Chairman's Corner: November 12, 2020
Jo Reed: I'm Josephine Reed from the National Endowment for the Arts with The Chairman's Corner, a weekly podcast with Mary Anne Carter, Chairman of the Arts Endowment. This is where we'll discuss issues of importance to the arts community and a whole lot more. On October 29th, the National Endowment for the Arts held one of its triannual meetings of the National Council on the Arts. So, you know, Mary Anne, this seemed like a good opportunity to get the back story on the Council. Why don't you explain to listeners who might not know what the National Council on the Arts is?
Mary Anne Carter: Thanks, Jo. The Council is the Arts Endowment's advisory body. They assist me and the agency on policies and programs. They review and make recommendations on all applications for grants, on our funding guidelines and leadership initiatives like the Big Read and the Musical Theater Songwriting Challenge, for example.
Jo Reed: And who are the members and how are they chosen?
Mary Anne Carter: Members are appointed by the President and confirmed by the U.S. Senate for six-year staggered terms. These Presidential appointees are selected for their expertise, experience and distinguished service in the arts and they represent different geographic regions of the country and also just diversity of the disciplines. Currently, there are 18 members and additional members of Congress who serve in a ex officio non-voting capacity. I won't list all the Council members here, but the list is on our website at arts.gov, but they are phenomenal professionals and their insights and opinions have really proven invaluable to me and the agency. And although we meet officially three times a year, we hear from the members and we talk with them in between meetings and we keep them apprised of what's going on and seek their advice on various things coming up.
Jo Reed: And Mary Anne, what's the history of the Council?
Mary Anne Carter: Jo, that's actually really interesting. So the Council was established in 1964, a full year before the National Endowment for the Arts came into existence. Its first members were appointed by President Lyndon Johnson and included a Who's Who of the arts world. And I'm talking about amazing artists like Ralph Ellison, Elizabeth Ashley, Gregory Peck, Leonard Bernstein, Agnes de Mille and Isaac Stern.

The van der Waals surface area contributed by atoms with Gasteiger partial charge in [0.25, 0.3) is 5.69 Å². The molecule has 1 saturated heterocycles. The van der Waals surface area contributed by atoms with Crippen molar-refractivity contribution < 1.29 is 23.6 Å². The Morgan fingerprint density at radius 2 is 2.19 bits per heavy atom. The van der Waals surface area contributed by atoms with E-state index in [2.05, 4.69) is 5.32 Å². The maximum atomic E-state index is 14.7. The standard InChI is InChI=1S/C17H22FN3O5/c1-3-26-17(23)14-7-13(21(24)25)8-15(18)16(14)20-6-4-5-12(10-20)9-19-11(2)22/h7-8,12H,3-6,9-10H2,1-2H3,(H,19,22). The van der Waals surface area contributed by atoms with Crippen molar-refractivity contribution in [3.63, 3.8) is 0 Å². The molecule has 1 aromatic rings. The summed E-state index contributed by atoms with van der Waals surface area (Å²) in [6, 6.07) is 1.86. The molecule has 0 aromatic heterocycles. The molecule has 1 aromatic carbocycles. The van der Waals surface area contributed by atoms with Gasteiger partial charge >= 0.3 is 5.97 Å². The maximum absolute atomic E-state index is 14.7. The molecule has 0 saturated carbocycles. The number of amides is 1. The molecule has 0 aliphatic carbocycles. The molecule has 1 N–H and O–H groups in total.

Jo Reed: Wow. <laughs>
Mary Anne Carter: Yeah. The annual report of that very first year features the Council's policy statement that includes the following that I want to read to the audience, Jo. "It is our belief that it is through the arts that a nation realizes the fullest meaning of its experience. For as the arts achieve that order which we term beauty, they also contribute to our awareness of who we are and where we are. The Council is convinced that the arts at the highest level of excellence must become an enriching part of the daily life of the American people."
Jo Reed: That is a wonderful description about the importance of the arts to both individuals and to the nation as a whole. But how did the Council propose to begin to make this happen?
Mary Anne Carter: Well, here's their road map. Among the priorities that the very first Council laid out are investments in educational television, arts and education, international film and pilot projects in theater. The staff of the Council, and note, there wasn't a separate agency at that time, contributed their choices for priority projects including a study of state arts councils, establishing resident theaters and establishing an American Film Institute. It is so interesting to me how the passions, ideas and proposed programs in 1964 and 1965 are so similar to the vision and programs of the National Endowment for the Arts 55 years later. The grant that the agency awards still "contribute to our awareness of who we are and where we are." And everything that the agency does is in an effort to position the arts as an enriching part of the daily life of the American people.
Jo Reed: Well, let's fast forward, I mean, briefly. What happened at the recent Council meeting?
Mary Anne Carter: So I have a few highlights from the October meeting. The National Council on the Arts recommended grants totaling more than $24 million. We will release details on the recommended funding shortly. And they approved cooperative agreements for some of our national initiatives such as the Citizens Institute on Rural Design and our Research Labs. Now, Jo, I know we've talked about the Research Labs in previous podcasts. So let me say a quick word about the Citizens Institute on Rural Design or CIRD. It's a leadership initiative of the National Endowment for the Arts in partnership with the Housing Assistance Council along with Building Community Workshop. And it focuses on communities with populations of 50,000 or less. You know rural areas has been a big priority of ours. And CIRD's goal is to enhance the quality of life and the economic viability of rural America through planning, design and creative place making. And it does this by providing communities access to the resources they need to convert their own good ideas into reality. The program does great local work and I'm really proud of what we've accomplished and our role in the Citizens Institute on Rural Design.
Jo Reed: Mary Anne, that's a great place to leave it. Thank you.
Mary Anne Carter: Thank you, Jo.
Jo Reed: That was Mary Anne Carter Chairman of the National Endowment for the Arts. Keep up with the arts endowment by visiting our website at arts.gov or by following us on twitter @neaarts.
For the National Endowment for the Arts, I’m Josephine Reed. Stay safe and thanks for listening.
Music Credit: “Renewal” composed and performed by Doug Smith from the cd The Collection.
The chairman discusses the history and the work of the National Council on the Arts.